However, Tesfaye noticeably does look away from the warped train wreck tracks at several points on this album. Several of his lyrics would fit in with the oft-gloomy outlook of singers like Frank Ocean (on his hit “Novacane”) and Drake (something like “The Ride”), who delve into melancholy introspection and lack of feeling, but do not reach the depths that Tesfaye has explored. An increasingly important tenet of R&B these days is lack of real human connection and the failure of sex and drugs to elicit feelings of pleasure. The Weeknd has captured this sentiment before, but he explores it here in a calmer setting. Two tracks from Echoes of Silence, “Same Old Song” and “Next”, explore these issues with smoother instrumentation and less unsettling lyrics. As the title suggests, “Same Old Song” explores a standard theme in hip-hop and R&B—girls didn’t like the singer until he was popular. Tesfaye does fine with this old complaint, but it is kind of boring for him—and for us. A steady bass creeps, but there is little menace to this tune. Another song on the album, “Next”, is the partner of “Same Old Song”: “Baby I want you… who you trying to fool? You just want me cause I’m next.” It’s sad, but it’s not scary. There is no sonic mire and no synths bleeping warnings.
Similarly, the heartrending title track contains only Tesfaye, a keyboard, and some strings; tragedy fills his quavering voice, but fairly conventional tragedy, stemming from a relationship falling apart. His lover says “… Nothing’s going to make me feel this real” and someone says “I don’t want to spend tonight alone”—both these sentiments also echo recent songs by Ocean (again, “Novacane”) and Drake (“Hate Sleepin’ Alone”). “Montreal”, another of the more explicitly pop-oriented songs, displays a startling amount of harmlessness for the Weeknd as he directly addresses a lover. This is impressive because it is not often in his music that Tesfaye seems capable of (or interested in) anything resembling love. But Tesfaye’s tales of creepy lust are more moving than “Montreal”, which doesn’t have a lot of character.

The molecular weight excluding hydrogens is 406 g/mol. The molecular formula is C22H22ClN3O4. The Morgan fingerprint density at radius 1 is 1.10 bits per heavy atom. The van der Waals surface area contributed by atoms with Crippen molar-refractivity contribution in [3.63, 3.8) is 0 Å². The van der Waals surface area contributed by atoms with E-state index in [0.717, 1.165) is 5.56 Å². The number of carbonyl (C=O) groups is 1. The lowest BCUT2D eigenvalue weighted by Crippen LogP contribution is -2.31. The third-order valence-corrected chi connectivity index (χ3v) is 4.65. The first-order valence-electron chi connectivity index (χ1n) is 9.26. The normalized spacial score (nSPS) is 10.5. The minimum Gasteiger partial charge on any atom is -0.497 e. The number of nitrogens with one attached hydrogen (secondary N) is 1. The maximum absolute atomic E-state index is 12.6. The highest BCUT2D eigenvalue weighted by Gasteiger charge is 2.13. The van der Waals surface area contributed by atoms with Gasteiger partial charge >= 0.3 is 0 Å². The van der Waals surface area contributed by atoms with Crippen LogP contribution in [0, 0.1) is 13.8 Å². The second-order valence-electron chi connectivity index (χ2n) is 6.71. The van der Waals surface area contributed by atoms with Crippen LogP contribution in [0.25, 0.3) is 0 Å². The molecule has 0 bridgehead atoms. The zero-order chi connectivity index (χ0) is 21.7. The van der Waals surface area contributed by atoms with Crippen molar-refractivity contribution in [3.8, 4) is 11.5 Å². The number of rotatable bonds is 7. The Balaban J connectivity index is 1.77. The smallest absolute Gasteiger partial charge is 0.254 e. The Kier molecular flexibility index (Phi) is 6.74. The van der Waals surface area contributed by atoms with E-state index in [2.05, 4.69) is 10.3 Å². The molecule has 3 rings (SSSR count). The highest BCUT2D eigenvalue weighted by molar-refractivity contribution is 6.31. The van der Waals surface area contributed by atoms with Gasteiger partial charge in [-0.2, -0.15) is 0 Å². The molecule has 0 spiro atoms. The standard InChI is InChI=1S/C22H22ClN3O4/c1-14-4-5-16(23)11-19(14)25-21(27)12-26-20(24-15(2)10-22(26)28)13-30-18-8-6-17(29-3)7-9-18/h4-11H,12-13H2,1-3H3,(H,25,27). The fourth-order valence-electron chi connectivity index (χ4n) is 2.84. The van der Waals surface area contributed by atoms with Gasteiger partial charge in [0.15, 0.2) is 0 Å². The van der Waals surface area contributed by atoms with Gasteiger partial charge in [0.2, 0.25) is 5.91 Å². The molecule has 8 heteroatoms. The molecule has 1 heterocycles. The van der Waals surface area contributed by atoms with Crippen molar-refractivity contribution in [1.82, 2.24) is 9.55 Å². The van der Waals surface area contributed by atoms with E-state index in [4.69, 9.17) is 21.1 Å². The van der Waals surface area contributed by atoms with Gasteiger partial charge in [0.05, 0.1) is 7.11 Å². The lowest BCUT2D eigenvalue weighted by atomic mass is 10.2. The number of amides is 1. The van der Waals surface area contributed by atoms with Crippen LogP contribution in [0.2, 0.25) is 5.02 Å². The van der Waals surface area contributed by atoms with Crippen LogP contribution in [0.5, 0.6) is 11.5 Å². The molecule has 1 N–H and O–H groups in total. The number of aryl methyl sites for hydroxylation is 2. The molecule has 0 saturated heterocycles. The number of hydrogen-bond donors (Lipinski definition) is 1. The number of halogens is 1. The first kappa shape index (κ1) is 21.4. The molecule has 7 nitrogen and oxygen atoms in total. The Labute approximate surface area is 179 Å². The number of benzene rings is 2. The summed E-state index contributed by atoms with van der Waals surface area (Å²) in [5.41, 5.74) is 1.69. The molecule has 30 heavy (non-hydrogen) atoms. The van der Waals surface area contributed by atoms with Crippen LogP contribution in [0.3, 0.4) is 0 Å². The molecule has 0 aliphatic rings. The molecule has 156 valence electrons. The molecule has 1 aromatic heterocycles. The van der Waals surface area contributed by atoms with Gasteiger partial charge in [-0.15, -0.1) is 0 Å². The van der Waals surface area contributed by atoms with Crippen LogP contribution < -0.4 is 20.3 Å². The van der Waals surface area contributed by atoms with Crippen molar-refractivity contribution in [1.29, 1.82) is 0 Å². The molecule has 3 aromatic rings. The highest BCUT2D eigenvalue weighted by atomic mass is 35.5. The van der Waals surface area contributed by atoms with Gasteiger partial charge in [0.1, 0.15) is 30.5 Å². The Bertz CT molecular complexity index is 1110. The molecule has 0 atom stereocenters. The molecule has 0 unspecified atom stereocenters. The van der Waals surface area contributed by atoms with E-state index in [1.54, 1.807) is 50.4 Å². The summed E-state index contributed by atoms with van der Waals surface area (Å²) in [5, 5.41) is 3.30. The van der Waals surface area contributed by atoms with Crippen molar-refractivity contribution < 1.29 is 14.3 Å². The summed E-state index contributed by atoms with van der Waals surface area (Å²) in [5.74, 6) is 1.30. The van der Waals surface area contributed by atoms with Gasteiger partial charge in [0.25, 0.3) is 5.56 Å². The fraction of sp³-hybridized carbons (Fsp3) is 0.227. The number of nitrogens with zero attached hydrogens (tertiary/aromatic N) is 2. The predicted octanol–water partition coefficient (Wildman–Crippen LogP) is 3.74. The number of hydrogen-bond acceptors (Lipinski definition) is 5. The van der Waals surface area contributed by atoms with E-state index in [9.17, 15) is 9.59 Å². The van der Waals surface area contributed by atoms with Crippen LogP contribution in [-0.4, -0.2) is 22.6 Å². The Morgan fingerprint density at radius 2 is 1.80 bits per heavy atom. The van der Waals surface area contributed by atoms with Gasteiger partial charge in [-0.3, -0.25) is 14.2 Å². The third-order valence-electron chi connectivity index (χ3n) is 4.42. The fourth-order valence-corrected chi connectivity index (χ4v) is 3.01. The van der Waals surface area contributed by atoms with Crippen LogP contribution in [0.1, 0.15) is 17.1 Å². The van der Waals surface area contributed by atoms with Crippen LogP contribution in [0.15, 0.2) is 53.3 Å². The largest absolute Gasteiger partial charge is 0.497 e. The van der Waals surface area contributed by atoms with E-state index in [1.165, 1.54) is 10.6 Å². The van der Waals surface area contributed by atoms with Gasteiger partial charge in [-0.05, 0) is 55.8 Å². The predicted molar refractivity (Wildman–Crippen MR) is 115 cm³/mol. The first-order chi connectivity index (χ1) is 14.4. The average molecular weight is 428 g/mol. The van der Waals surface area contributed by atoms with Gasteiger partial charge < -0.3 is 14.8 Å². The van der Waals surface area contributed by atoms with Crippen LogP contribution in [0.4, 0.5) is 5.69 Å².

The best song on the album comes first as Tesfaye starts with a Michael Jackson cover (“D.D.”), taking MJ’s “Dirty Diana” (Off Bad) and dragging it through the sludge, pumping up the mechanized blurt. It’s amazing how similar MJ and Tesfaye’s vocals are when Tesfaye’s plies his trade on a poppier tune. While it’s hard to imagine Tesfaye singing something like “This Girl Is Mine”, this cover shows a way forward for Tesfaye, a way for him to move into pop territory without sacrificing what brought him attention in the first place—unmitigated depression, threat to himself and others, lack of pleasure. Tracks like “Montreal” or “Same Old Song” aren’t bad, but they don’t set the Weeknd apart. “D.D.” on the other hand hits with propulsion. It’s murky, chilling, and tantalizing.
Echoes of Silence doesn’t contain an original tour de force like “House of Balloons/Glass Table Girls or “Coming Down”, and it’s not as unified thematically as his previous work. On “Next”, Tesfaye says he’s 21, on “Loft Music”, from House of Balloons, he noted that he’s 20—maybe his wild days are behind him now. Hopefully that doesn’t mean the excitement and unpredictability in his music will fade. But importantly, Echoes of Silence shows that Abel Tesfaye continues to evolve, and it offers a glimpse of potentially exciting future.